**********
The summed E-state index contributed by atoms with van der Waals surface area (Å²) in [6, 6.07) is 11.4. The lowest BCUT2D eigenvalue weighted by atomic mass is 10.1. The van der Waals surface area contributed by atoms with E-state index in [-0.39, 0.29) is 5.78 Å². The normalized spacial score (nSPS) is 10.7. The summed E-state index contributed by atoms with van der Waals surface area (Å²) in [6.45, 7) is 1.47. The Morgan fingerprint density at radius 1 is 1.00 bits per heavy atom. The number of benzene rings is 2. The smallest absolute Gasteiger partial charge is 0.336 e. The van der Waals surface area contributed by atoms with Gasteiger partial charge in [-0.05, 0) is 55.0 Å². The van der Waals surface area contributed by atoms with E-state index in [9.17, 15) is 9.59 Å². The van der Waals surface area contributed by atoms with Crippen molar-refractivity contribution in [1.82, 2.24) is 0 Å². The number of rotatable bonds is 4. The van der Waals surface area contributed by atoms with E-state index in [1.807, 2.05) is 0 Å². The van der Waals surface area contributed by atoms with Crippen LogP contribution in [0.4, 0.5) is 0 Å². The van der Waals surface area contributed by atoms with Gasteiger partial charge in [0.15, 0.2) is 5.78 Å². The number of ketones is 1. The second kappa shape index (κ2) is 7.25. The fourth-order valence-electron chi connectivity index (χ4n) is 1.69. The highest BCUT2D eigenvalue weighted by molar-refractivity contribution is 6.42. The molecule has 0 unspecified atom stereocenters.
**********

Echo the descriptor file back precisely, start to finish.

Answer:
The summed E-state index contributed by atoms with van der Waals surface area (Å²) in [6, 6.07) is 11.4. The lowest BCUT2D eigenvalue weighted by atomic mass is 10.1. The van der Waals surface area contributed by atoms with E-state index in [-0.39, 0.29) is 5.78 Å². The normalized spacial score (nSPS) is 10.7. The summed E-state index contributed by atoms with van der Waals surface area (Å²) in [6.45, 7) is 1.47. The Morgan fingerprint density at radius 1 is 1.00 bits per heavy atom. The number of benzene rings is 2. The smallest absolute Gasteiger partial charge is 0.336 e. The van der Waals surface area contributed by atoms with Gasteiger partial charge in [-0.05, 0) is 55.0 Å². The van der Waals surface area contributed by atoms with E-state index in [9.17, 15) is 9.59 Å². The van der Waals surface area contributed by atoms with Crippen molar-refractivity contribution in [1.82, 2.24) is 0 Å². The number of rotatable bonds is 4. The van der Waals surface area contributed by atoms with E-state index in [1.807, 2.05) is 0 Å². The van der Waals surface area contributed by atoms with Crippen LogP contribution in [0.4, 0.5) is 0 Å². The van der Waals surface area contributed by atoms with Gasteiger partial charge in [0.15, 0.2) is 5.78 Å². The number of ketones is 1. The second kappa shape index (κ2) is 7.25. The fourth-order valence-electron chi connectivity index (χ4n) is 1.69. The highest BCUT2D eigenvalue weighted by molar-refractivity contribution is 6.42. The molecule has 0 unspecified atom stereocenters.